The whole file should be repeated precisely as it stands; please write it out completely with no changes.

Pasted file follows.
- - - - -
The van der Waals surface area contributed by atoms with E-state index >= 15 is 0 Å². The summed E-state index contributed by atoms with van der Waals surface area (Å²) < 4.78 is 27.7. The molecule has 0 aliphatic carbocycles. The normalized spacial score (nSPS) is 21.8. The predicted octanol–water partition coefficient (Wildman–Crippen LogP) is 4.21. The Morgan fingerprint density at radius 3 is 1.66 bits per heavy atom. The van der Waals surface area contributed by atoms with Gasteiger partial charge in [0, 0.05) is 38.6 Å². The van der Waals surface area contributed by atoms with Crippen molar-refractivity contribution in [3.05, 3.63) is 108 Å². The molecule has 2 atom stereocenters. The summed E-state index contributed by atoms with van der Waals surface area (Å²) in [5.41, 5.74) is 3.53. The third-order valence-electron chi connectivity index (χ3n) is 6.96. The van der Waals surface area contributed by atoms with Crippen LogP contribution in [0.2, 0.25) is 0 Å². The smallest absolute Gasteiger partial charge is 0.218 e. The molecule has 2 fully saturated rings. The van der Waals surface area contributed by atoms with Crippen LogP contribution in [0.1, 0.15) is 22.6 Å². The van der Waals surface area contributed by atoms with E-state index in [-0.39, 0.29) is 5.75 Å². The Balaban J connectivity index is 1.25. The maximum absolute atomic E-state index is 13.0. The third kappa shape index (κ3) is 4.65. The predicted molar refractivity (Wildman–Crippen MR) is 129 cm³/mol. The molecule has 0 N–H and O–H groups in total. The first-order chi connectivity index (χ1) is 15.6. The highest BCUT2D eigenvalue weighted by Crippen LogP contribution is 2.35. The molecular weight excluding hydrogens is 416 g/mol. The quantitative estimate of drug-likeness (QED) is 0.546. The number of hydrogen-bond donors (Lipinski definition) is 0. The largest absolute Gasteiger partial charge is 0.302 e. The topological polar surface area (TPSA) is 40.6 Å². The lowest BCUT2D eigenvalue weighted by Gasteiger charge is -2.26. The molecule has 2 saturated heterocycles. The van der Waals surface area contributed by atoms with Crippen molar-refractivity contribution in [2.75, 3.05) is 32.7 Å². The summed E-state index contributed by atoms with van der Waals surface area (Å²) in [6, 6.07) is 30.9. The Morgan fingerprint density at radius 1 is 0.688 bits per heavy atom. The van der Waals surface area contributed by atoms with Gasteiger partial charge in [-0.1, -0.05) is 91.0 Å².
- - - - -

The van der Waals surface area contributed by atoms with E-state index >= 15 is 0 Å². The summed E-state index contributed by atoms with van der Waals surface area (Å²) < 4.78 is 27.7. The molecule has 0 aliphatic carbocycles. The normalized spacial score (nSPS) is 21.8. The predicted octanol–water partition coefficient (Wildman–Crippen LogP) is 4.21. The Morgan fingerprint density at radius 3 is 1.66 bits per heavy atom. The van der Waals surface area contributed by atoms with Gasteiger partial charge in [0, 0.05) is 38.6 Å². The van der Waals surface area contributed by atoms with Crippen molar-refractivity contribution in [3.05, 3.63) is 108 Å². The molecule has 2 atom stereocenters. The summed E-state index contributed by atoms with van der Waals surface area (Å²) in [5.41, 5.74) is 3.53. The third-order valence-electron chi connectivity index (χ3n) is 6.96. The van der Waals surface area contributed by atoms with Crippen LogP contribution in [0.2, 0.25) is 0 Å². The smallest absolute Gasteiger partial charge is 0.218 e. The molecule has 2 fully saturated rings. The van der Waals surface area contributed by atoms with Crippen LogP contribution in [0.1, 0.15) is 22.6 Å². The van der Waals surface area contributed by atoms with E-state index in [-0.39, 0.29) is 5.75 Å². The Balaban J connectivity index is 1.25. The maximum absolute atomic E-state index is 13.0. The third kappa shape index (κ3) is 4.65. The predicted molar refractivity (Wildman–Crippen MR) is 129 cm³/mol. The molecule has 0 N–H and O–H groups in total. The first-order chi connectivity index (χ1) is 15.6. The highest BCUT2D eigenvalue weighted by Crippen LogP contribution is 2.35. The molecular weight excluding hydrogens is 416 g/mol. The quantitative estimate of drug-likeness (QED) is 0.546. The number of hydrogen-bond donors (Lipinski definition) is 0. The largest absolute Gasteiger partial charge is 0.302 e. The topological polar surface area (TPSA) is 40.6 Å². The lowest BCUT2D eigenvalue weighted by Gasteiger charge is -2.26. The molecule has 2 saturated heterocycles. The van der Waals surface area contributed by atoms with Crippen molar-refractivity contribution in [2.75, 3.05) is 32.7 Å². The summed E-state index contributed by atoms with van der Waals surface area (Å²) in [6, 6.07) is 30.9. The Morgan fingerprint density at radius 1 is 0.688 bits per heavy atom. The van der Waals surface area contributed by atoms with Gasteiger partial charge in [-0.1, -0.05) is 91.0 Å².